Celebrate with knowledge this Independence Day
For the melting pot that is America, the Fourth of July signifies a lot things: the middle of summer, fireworks shows, pool time, lake lounging, grilling out and of course, freedom. Sweet, beautiful freedom.
With so much to celebrate on one single day, it’s imperative to get you in tip top celebratory shape. So to help spark your party fuse this Independence Day, here are 25 weird, awesome and mind-blowing facts that will have you seeing stars and stripes!
25: July 2nd is Independence Day
That’s right, we’ve been celebrating a holiday two days too late. According to various historians and author Kenneth C. Davis, the real Independence Day is July 2nd, but we celebrate the 4th because that’s when congress accepted Jefferson’s decleration.
24: The pursuit of … property
Long have we declared “life, liberty and the pursuit of happiness,” but that almost wasn’t the case. It was originally “the pursuit of property, which isn’t bad but definitely not as uplifting. Thanks to Thomas Jefferson our sign off has a more optimistic ending for a country that was in need of a hopeful horizon.
23: 4th of July RIPs
Two of our most prominent founding fathers and former presidents – John Adams and Thomas Jefferson – both died on July 4, 1826. Weird, yes. But does it get any more patriotic than that?! Furthermore, America’s 30th President, Calvin Coolidge, was born on July 4, 1872.
22: Thomas Jefferson’s laptop
That’s right, before we started toting around foldable computers, T.J. was doting around his own “laptop,” a writing desk that fit within his lap.
21: Can I get your Herbie … I mean, John Hancock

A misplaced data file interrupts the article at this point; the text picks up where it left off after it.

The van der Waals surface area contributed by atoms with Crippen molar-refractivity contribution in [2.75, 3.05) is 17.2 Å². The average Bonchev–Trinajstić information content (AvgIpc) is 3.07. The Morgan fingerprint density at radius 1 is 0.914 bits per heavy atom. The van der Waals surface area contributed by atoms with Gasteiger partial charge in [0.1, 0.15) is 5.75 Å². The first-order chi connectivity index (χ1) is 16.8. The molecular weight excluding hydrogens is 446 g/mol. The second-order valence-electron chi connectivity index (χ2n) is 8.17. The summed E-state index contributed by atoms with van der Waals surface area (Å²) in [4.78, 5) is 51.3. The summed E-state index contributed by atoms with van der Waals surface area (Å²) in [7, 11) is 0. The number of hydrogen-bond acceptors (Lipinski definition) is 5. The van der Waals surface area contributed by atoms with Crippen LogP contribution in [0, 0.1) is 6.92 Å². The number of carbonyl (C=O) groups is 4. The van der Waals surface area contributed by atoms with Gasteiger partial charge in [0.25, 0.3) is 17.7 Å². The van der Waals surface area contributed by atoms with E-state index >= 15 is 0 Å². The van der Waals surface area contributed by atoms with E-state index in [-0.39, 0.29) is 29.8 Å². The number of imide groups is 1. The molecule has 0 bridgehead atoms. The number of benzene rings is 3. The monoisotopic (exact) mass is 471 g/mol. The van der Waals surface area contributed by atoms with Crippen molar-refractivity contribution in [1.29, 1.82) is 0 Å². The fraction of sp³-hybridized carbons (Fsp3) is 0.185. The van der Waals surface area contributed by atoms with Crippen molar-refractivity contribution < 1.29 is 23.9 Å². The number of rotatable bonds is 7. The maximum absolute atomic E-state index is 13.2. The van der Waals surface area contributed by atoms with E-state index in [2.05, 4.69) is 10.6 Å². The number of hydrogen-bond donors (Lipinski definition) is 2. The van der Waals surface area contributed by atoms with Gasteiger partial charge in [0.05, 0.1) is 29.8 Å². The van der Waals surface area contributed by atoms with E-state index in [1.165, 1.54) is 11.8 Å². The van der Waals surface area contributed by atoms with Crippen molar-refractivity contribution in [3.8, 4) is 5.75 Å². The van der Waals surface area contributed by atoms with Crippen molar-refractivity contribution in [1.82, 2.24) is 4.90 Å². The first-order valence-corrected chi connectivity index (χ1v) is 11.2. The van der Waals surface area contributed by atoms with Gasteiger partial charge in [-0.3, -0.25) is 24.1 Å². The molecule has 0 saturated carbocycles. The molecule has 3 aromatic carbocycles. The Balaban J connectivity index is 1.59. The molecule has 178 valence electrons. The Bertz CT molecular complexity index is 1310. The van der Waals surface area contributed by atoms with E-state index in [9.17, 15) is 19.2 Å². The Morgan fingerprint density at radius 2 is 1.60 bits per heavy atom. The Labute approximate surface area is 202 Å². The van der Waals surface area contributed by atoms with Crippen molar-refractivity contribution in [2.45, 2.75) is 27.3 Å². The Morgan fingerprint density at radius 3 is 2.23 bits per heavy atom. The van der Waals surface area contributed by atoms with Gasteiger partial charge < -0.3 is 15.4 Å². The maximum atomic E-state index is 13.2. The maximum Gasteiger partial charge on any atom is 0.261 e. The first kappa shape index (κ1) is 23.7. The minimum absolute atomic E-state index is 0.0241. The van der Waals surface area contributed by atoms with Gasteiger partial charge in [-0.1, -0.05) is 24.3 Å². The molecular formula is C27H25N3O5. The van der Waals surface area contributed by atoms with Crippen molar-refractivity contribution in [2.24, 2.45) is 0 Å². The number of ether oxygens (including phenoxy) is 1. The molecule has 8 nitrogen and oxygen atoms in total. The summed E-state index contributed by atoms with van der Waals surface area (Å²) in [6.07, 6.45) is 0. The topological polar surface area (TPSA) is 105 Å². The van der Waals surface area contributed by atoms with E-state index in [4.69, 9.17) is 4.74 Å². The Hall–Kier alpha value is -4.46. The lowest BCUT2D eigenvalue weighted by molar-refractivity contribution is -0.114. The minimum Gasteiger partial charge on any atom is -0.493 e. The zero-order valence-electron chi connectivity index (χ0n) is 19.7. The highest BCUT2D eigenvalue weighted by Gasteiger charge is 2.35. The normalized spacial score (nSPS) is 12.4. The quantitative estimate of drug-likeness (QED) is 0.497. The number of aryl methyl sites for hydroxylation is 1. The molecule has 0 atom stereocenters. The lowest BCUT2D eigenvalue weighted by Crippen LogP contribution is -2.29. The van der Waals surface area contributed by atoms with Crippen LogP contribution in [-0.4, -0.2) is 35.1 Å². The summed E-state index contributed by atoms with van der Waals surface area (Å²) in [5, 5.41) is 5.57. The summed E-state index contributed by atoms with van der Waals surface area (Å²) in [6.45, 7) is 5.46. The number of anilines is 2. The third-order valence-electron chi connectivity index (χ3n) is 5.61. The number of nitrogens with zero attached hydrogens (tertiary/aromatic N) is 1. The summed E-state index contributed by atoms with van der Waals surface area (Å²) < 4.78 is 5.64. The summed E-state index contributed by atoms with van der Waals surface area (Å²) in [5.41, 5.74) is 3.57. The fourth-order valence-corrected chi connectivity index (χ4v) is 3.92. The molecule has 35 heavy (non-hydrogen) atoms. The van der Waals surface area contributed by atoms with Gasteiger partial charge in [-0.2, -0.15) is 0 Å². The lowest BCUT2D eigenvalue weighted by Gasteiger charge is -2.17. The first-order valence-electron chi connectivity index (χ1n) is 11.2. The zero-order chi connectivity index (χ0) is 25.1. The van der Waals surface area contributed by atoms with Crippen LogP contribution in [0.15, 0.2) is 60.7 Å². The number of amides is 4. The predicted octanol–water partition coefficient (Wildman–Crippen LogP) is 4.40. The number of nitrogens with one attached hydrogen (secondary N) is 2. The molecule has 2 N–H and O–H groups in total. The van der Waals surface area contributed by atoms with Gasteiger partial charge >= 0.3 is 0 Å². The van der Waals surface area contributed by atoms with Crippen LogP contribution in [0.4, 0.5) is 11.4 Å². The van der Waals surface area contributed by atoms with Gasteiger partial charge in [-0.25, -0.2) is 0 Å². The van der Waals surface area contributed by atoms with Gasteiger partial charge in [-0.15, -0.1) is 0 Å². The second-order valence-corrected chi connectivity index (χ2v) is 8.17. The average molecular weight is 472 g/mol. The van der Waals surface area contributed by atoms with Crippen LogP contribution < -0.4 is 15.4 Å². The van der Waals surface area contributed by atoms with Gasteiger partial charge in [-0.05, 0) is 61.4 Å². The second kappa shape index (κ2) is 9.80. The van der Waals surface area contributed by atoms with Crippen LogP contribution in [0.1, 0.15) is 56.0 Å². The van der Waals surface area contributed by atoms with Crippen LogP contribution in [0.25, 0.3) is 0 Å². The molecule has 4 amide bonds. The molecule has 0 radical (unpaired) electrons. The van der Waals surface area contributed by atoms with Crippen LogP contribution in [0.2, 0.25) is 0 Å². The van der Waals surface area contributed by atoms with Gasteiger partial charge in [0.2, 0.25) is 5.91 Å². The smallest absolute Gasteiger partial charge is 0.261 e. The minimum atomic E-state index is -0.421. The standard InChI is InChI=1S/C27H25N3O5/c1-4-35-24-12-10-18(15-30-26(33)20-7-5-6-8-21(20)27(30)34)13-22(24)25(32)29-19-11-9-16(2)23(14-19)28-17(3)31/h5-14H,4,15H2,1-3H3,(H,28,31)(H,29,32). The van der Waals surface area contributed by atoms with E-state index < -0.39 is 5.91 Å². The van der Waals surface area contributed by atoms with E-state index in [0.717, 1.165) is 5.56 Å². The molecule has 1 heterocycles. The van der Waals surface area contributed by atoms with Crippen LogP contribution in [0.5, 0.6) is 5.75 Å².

Long before Tommy Boy renamed John Hancock, Herbie, he and Charles Thompson went down in history as the only two men to have signed the Declaration of Independence on the actual date – July 4, 1776. All others signed on a later date.
20: Unpaid freedom
In 1870, congress officially made Independence day an unpaid holiday for federal employees. It wasn’t until 1938 that they changed the celebratory date to a paid federal holiday.
19: 13 stripes = 13 colonies
When America was still in its infancy, there were 13 colonies that comprised the country. From those 13 colonies, 56 men would go on to sign the Declaration of Independence.
18: 13 stars & stripes
The original United States flag consisted of 13 stripes (which still stands) for the original 13 colonies, but it also only had 13 stars, also representing the colonies equally.
17: You want to go to a (White) House party?
The first official 4th of July White House party was held in 1801, twenty-five years after the signing of the Declaration of Independence. What took them so long?
16: Gobble, gobble America
If Benjamin Franklin would have had his way, we’d be celebrating the turkey as our national bird. Thankfully (is there a pun there), Thomas Jefferson recommended the bald eagle much to everyone’s delight.
15: A small nation
By the time the Declaration of independence was signed there was a whopping (drumroll please) 2.5 million settlers living in the new nation. Today, the USA is comprised of more than 316 million. Nearly a 125 times the amount of people in just under two and a half centuries.
14: Made in China
The vast majority of imported U.S. flags in 2012 (2.8 – 3.4 million or approx. 85%) are made in China … just like everything else, apparently.
13: Let liberty ring!